Google pledges $1 billion to save lost jobs

It's expected millions of people will be displaced by new technology like self-driving cars and even machine learning but little in the way of thought is often given by the industry to the real people that change will displace.

The way people work is changing and technology is driving those changes faster than ever before on an unprecedented scale. Eventually, when the technology is good enough, some predictions say that more than 25,000 people could lose their job per month in the first year.

While we can't lock down basic income fast enough, Google is committing $1 billion to help impacted US workers transition to high-tech careers over the next five years.

It's an interesting, if self-aware play to help gain goodwill from the public while the company quietly builds the future of work behind the scenes. 

Between Waymo, Google AI and the company's other futuristic projects, the company's impact on the economy in ten years could be huge and drive deep workforce changes. By getting in early, it's able to tap into a new workforce at the same time.

What's concerning to me is how public companies, rather than the government, are the only ones making noises about that massive shift in the not-so-distant future. Y Combinator is performing basic income trials in California, Google's investing in new careers and... the US government isn't doing much.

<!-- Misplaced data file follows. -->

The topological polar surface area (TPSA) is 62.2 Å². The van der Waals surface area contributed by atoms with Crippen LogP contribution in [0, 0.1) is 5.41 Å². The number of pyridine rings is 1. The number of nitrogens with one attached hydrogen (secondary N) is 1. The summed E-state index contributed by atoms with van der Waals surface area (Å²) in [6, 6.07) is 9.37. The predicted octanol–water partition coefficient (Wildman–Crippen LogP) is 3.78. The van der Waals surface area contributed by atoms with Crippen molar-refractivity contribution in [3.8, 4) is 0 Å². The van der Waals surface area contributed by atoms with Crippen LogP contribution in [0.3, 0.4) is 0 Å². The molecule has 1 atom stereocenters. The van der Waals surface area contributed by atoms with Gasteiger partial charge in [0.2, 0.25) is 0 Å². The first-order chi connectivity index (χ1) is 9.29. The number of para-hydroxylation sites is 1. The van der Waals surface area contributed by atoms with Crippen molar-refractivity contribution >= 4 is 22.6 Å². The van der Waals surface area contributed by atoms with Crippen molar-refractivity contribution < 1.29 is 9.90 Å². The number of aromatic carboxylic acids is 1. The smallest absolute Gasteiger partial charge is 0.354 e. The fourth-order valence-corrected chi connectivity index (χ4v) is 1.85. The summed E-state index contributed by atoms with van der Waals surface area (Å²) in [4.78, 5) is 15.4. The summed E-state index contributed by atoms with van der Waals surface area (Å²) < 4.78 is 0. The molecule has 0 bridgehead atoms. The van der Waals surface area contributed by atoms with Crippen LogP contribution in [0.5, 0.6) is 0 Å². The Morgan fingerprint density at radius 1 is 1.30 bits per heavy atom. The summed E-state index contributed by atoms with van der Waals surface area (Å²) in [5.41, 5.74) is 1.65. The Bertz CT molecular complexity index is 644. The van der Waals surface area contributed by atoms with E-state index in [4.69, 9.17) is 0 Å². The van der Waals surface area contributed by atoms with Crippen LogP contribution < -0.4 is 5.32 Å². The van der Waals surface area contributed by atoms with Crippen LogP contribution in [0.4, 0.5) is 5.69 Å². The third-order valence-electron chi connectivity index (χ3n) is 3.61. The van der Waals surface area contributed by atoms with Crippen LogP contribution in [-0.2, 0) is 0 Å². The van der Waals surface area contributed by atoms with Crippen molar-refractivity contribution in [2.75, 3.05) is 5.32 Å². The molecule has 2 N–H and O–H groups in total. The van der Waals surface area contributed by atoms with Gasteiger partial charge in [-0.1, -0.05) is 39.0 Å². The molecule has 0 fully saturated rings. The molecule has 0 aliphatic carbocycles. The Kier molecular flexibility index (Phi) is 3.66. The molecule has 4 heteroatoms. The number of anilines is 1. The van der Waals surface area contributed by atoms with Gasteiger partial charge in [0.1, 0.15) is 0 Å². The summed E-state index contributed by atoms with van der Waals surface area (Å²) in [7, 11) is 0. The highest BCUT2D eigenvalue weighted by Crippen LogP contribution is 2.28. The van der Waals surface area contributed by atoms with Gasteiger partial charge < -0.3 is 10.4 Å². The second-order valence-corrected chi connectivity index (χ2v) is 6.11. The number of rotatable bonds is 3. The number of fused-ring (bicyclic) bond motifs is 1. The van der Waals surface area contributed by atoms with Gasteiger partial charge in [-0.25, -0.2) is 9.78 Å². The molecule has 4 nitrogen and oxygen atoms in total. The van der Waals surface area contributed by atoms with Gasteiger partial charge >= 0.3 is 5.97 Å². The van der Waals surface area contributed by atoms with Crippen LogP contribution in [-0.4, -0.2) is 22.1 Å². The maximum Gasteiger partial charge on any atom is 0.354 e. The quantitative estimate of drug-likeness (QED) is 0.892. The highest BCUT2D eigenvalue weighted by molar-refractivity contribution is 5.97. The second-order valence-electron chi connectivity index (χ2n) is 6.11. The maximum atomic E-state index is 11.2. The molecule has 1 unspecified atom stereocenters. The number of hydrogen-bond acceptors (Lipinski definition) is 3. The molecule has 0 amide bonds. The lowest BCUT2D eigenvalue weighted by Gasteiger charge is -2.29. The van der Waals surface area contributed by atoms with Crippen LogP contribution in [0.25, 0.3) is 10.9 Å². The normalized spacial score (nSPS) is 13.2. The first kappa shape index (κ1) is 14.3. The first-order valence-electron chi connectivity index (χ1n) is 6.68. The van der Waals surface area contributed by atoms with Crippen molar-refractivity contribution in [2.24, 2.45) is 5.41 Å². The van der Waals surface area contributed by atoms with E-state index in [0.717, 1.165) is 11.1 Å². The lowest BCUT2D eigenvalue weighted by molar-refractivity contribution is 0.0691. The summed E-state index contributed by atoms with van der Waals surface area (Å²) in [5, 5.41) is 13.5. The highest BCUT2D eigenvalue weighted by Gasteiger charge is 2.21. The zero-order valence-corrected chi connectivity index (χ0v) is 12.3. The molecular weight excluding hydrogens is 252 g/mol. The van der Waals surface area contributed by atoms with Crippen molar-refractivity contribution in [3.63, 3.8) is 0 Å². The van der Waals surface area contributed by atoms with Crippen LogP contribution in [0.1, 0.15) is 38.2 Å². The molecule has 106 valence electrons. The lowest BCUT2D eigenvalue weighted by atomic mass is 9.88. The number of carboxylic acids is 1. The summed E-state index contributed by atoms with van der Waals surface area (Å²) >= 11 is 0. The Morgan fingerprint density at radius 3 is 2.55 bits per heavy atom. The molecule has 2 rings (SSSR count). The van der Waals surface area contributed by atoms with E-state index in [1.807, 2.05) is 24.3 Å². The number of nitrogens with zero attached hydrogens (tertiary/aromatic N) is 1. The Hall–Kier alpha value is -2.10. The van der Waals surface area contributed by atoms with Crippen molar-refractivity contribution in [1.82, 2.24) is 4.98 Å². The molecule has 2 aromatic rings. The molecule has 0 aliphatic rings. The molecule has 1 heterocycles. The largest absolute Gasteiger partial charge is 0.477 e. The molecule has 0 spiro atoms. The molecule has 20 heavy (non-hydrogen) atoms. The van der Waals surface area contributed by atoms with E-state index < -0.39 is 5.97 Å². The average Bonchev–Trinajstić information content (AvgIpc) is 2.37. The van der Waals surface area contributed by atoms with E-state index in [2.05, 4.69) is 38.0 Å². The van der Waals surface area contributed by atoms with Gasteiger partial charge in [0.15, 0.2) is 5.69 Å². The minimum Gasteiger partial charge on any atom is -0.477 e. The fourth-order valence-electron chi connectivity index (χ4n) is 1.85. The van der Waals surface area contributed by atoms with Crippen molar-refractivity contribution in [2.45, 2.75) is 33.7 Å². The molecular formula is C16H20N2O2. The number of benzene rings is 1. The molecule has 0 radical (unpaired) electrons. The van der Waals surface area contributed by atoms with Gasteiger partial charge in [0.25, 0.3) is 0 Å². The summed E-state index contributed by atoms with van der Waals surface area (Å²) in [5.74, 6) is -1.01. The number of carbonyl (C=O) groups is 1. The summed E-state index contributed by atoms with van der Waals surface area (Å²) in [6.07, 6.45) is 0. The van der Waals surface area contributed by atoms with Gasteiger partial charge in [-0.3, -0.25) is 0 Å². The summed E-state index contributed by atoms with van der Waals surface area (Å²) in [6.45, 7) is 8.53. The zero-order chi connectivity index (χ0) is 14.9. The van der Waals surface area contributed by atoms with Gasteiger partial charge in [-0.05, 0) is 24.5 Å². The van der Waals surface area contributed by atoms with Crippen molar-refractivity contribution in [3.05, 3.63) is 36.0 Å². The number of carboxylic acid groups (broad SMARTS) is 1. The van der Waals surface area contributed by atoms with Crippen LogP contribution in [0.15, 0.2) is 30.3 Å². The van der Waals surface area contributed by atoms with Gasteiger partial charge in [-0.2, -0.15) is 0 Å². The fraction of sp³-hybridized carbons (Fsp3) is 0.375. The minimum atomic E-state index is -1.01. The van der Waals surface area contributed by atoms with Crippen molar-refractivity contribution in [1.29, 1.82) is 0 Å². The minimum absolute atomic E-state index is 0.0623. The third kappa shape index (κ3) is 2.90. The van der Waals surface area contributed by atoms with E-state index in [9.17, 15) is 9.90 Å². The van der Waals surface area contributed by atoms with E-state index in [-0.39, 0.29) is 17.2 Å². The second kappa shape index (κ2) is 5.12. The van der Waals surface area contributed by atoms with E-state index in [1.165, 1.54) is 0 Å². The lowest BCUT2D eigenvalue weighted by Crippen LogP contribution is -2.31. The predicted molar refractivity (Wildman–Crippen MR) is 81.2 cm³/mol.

One of my favorite posts about AI on Wait Buy Why illustrates why this concerns me: we're standing on a cliff of technology, unaware of how fast it'll accelerate or change the world, and everything feels normal right now. 

When the change comes, it'll be unlike anything we've seen before. Cars changed the world by making us able to travel great distances, computers by allowing us to more effectively crunch information, the internet by allowing boundless communication. 

If AI or self-driving cars come for our jobs, then what do we do? It's an interesting conversation to have, and one that will likely be debated much, much more in the next few years at every level of government.

Twitter pledges to be more transparent... again

Twitter must be the most loved, hated startup of all time. It's constantly under fire, but this week it's because the service suspended actress Rose McGowan for criticizing actors while abusers run rampant on the service.

As it has a million times in the past, Twitter has committed to be more transparent. Pinky swear this time. Promise. 

Other good stuff

Waymo's self-driving safety report is to make you feel better
For the first time ever, Waymo has released a painfully detailed safety report of its first 3.5 million miles on the road to show off how letting computers drive is "safer by design" than letting you be in front of the wheel is.

Nobody knows what a self-driving car is and that's a problem
I swear this isn't the self-driving car issue, it's just on my mind today. This piece by WIRED illustrates how a total lack of standardization in self-driving cars means everyone's off building a bunch of stuff that's similar but not, in really dangerous ways.

Bitcoin passes $5,000 for the first time
Yet another moment for you to regret selling off your coins for that massive $250 profit. If not, maybe it's time to cash out?